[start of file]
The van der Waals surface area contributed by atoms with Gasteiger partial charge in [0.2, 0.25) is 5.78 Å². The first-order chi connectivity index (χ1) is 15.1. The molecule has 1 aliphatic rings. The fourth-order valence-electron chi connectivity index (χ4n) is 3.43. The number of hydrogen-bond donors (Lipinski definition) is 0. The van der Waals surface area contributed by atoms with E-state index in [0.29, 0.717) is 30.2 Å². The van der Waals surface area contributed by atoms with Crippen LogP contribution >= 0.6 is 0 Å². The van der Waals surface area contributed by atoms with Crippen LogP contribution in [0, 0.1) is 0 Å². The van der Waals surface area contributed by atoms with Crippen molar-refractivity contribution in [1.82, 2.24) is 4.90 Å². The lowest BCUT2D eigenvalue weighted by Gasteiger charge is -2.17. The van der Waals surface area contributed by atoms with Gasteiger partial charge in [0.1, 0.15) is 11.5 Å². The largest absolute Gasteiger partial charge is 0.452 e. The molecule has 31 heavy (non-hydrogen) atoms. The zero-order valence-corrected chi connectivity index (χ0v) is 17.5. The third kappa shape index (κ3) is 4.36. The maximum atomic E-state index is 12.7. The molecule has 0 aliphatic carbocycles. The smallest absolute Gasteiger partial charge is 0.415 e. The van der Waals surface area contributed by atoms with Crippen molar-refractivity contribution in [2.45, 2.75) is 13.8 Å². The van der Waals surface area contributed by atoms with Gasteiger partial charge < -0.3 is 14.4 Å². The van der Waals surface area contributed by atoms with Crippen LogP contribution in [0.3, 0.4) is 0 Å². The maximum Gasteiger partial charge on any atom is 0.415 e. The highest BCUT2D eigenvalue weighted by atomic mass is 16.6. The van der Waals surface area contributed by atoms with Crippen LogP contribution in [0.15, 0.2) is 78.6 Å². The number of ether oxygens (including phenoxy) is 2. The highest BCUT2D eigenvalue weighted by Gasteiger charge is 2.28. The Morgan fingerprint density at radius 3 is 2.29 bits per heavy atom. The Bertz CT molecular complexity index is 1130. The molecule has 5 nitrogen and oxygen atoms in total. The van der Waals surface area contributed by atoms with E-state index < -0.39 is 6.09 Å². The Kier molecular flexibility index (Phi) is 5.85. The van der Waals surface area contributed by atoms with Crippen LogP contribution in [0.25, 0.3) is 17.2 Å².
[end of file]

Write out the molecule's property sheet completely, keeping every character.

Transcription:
The van der Waals surface area contributed by atoms with Gasteiger partial charge in [0.2, 0.25) is 5.78 Å². The first-order chi connectivity index (χ1) is 15.1. The molecule has 1 aliphatic rings. The fourth-order valence-electron chi connectivity index (χ4n) is 3.43. The number of hydrogen-bond donors (Lipinski definition) is 0. The van der Waals surface area contributed by atoms with E-state index in [0.29, 0.717) is 30.2 Å². The van der Waals surface area contributed by atoms with Crippen LogP contribution >= 0.6 is 0 Å². The van der Waals surface area contributed by atoms with Crippen LogP contribution in [0, 0.1) is 0 Å². The van der Waals surface area contributed by atoms with Crippen molar-refractivity contribution in [1.82, 2.24) is 4.90 Å². The lowest BCUT2D eigenvalue weighted by Gasteiger charge is -2.17. The van der Waals surface area contributed by atoms with Gasteiger partial charge in [0.1, 0.15) is 11.5 Å². The largest absolute Gasteiger partial charge is 0.452 e. The molecule has 31 heavy (non-hydrogen) atoms. The zero-order valence-corrected chi connectivity index (χ0v) is 17.5. The third kappa shape index (κ3) is 4.36. The maximum atomic E-state index is 12.7. The molecule has 0 aliphatic carbocycles. The smallest absolute Gasteiger partial charge is 0.415 e. The van der Waals surface area contributed by atoms with Crippen molar-refractivity contribution in [2.45, 2.75) is 13.8 Å². The van der Waals surface area contributed by atoms with Gasteiger partial charge < -0.3 is 14.4 Å². The van der Waals surface area contributed by atoms with Crippen LogP contribution in [0.3, 0.4) is 0 Å². The maximum Gasteiger partial charge on any atom is 0.415 e. The highest BCUT2D eigenvalue weighted by atomic mass is 16.6. The van der Waals surface area contributed by atoms with Crippen LogP contribution in [0.15, 0.2) is 78.6 Å². The number of ether oxygens (including phenoxy) is 2. The highest BCUT2D eigenvalue weighted by Gasteiger charge is 2.28. The Morgan fingerprint density at radius 3 is 2.29 bits per heavy atom. The Bertz CT molecular complexity index is 1130. The molecule has 5 nitrogen and oxygen atoms in total. The van der Waals surface area contributed by atoms with E-state index < -0.39 is 6.09 Å². The Kier molecular flexibility index (Phi) is 5.85. The van der Waals surface area contributed by atoms with Crippen LogP contribution in [0.25, 0.3) is 17.2 Å².